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Haematologica. 2002 Mar;87(3):292-8.

Predicting factors for admission to an intensive care unit and clinical outcome in pediatric patients receiving hematopoietic stem cell transplantation.

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Department of Pediatrics, Division of Pediatric Hematology-Oncology, BMT Unit, NiƱo Jesus Children's Hospital, Menendez Pelayo 65, 28009 Madrid, Spain.



In children, hematopoietic stem cell transplantation (HSCT) implies life-threatening complications and some patients need admission to a pediatric intensive care unit (PICU). Few studies have been reported analyzing this issue in a pediatric population and most focused on risk factors predicting survival following PICU admission.


We examined data of 240 pediatric patients who received HSCT (100 allogeneic and 140 autologous) in order to ascertain the incidence of life-threatening complications requiring PICU admission, the contributing risk factors and the patients' long-term survival.


Forty-two (17.5%) (25 males and 17 females) of the transplanted children were admitted to the PICU. Twenty-nine of them (69%) had received an allogeneic transplant and thirteen (31%) an autologous transplant. Their median age was 7 years (range; 1-18). The most frequent reason for admission was respiratory failure (37 cases, 88%). The overall probability of developing complications requiring PICU admission was 21.2% (33.5% for allogeneic transplantation and 10.1% for patients receiving autologous grafts, p=0.0002). On univariate analysis, only the type of transplantation was significantly associated with PICU admission (allogeneic vs autologous RR 1.92, 95% CI: 1.46-2.53)(p = 0.0001). In allogeneic transplants, only the underlying disease (non-malignant) and the status of disease at transplantation within malignant diseases (advanced phase) were pretransplant variables associated with PICU admission. Post-transplantation risk factors were presence of graft-versus-host disease (GvHD) (p = 0.046) and its grade (II-IV) (p = 0.002), as well as the presence of multiorgan dysfunction during the early post-infusion phase especially when the lung was the first failing organ (p = 0.0001). However, on multivariate analysis, only severe GvHD was statistically significant. In the autologous transplantation group, the underlying disease (solid tumor, p = 0.07) and status at transplantation (advanced phase, p = 0.0029) were the only risk factors. In the post-transplant phase, patients who develop multiorgan dysfunction during the neutropenic period and those with engraftment syndrome had an increased risk of requiring critical care. The overall event-free survival (EFS) at 3 years was 15.3%, (18.4% for autologous transplant recipients and 13.7% for those receiving an allogeneic graft, p = 0.4). Using a Cox regression model, multiorgan failure (MOF) present at admission was the only variable that had a negative impact on EFS (4.28% vs 35.71% for patients with no MOF, p = 0.016).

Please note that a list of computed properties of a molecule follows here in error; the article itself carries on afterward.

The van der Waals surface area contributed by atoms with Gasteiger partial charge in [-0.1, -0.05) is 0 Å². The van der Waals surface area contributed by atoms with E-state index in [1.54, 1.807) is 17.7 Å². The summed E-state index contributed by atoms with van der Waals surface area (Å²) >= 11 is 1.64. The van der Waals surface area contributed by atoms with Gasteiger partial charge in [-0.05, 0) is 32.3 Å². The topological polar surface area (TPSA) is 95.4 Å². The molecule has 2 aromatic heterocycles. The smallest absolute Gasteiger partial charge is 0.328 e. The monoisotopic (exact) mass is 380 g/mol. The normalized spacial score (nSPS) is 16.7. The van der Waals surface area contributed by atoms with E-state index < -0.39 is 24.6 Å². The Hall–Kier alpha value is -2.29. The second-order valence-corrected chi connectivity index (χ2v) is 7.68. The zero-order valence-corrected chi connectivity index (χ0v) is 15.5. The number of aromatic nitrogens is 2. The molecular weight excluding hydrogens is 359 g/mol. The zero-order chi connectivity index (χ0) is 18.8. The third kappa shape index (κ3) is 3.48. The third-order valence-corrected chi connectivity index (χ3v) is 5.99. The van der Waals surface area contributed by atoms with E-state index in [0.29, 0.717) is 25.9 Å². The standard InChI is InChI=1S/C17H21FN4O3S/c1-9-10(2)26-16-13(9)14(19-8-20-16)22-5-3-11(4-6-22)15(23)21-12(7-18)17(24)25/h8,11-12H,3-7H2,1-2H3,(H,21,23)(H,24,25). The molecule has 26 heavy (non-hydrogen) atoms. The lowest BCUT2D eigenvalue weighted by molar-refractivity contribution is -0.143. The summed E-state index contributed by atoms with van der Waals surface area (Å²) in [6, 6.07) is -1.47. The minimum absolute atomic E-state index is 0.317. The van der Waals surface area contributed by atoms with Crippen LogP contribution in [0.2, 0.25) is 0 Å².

Despite high mortality, intensive care support can be beneficial for pediatric patients with life-threatening complications following HSCT. However, for patients with multiorgan failure involving the lungs, admission to the PICU should be avoided.

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